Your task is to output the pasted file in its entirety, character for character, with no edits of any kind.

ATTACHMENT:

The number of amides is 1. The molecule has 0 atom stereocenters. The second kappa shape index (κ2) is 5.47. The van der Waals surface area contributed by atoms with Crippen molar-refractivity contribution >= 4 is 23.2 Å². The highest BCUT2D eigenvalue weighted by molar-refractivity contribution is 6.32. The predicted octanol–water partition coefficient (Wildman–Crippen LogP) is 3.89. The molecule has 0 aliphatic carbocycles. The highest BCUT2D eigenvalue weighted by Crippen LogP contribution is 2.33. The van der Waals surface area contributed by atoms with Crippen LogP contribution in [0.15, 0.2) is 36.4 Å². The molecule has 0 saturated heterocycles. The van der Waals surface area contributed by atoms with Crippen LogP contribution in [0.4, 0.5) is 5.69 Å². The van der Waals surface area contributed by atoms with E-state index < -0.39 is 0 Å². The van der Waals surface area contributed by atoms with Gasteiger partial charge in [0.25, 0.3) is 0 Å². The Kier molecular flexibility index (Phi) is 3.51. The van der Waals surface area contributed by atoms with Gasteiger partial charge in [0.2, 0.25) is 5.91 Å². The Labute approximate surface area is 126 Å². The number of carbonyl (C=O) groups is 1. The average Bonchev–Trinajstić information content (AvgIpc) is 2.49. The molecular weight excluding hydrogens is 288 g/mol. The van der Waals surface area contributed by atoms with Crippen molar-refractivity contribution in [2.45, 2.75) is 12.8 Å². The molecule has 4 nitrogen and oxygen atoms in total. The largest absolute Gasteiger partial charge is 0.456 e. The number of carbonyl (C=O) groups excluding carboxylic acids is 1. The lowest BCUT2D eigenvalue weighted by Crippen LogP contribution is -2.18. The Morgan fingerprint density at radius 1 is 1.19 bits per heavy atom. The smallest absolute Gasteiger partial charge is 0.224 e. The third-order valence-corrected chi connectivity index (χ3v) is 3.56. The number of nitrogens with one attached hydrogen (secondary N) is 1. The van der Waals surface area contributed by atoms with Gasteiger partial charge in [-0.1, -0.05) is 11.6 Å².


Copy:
The number of amides is 1. The molecule has 0 atom stereocenters. The second kappa shape index (κ2) is 5.47. The van der Waals surface area contributed by atoms with Crippen molar-refractivity contribution >= 4 is 23.2 Å². The highest BCUT2D eigenvalue weighted by molar-refractivity contribution is 6.32. The predicted octanol–water partition coefficient (Wildman–Crippen LogP) is 3.89. The molecule has 0 aliphatic carbocycles. The highest BCUT2D eigenvalue weighted by Crippen LogP contribution is 2.33. The van der Waals surface area contributed by atoms with Crippen LogP contribution in [0.15, 0.2) is 36.4 Å². The molecule has 0 saturated heterocycles. The van der Waals surface area contributed by atoms with Crippen LogP contribution in [0.4, 0.5) is 5.69 Å². The van der Waals surface area contributed by atoms with E-state index < -0.39 is 0 Å². The van der Waals surface area contributed by atoms with Gasteiger partial charge in [0.25, 0.3) is 0 Å². The Kier molecular flexibility index (Phi) is 3.51. The van der Waals surface area contributed by atoms with Gasteiger partial charge in [0.2, 0.25) is 5.91 Å². The Labute approximate surface area is 126 Å². The number of carbonyl (C=O) groups is 1. The average Bonchev–Trinajstić information content (AvgIpc) is 2.49. The molecular weight excluding hydrogens is 288 g/mol. The van der Waals surface area contributed by atoms with Crippen molar-refractivity contribution in [2.45, 2.75) is 12.8 Å². The molecule has 4 nitrogen and oxygen atoms in total. The largest absolute Gasteiger partial charge is 0.456 e. The number of carbonyl (C=O) groups excluding carboxylic acids is 1. The lowest BCUT2D eigenvalue weighted by Crippen LogP contribution is -2.18. The Morgan fingerprint density at radius 1 is 1.19 bits per heavy atom. The smallest absolute Gasteiger partial charge is 0.224 e. The third-order valence-corrected chi connectivity index (χ3v) is 3.56. The number of nitrogens with one attached hydrogen (secondary N) is 1. The van der Waals surface area contributed by atoms with Gasteiger partial charge in [-0.1, -0.05) is 11.6 Å².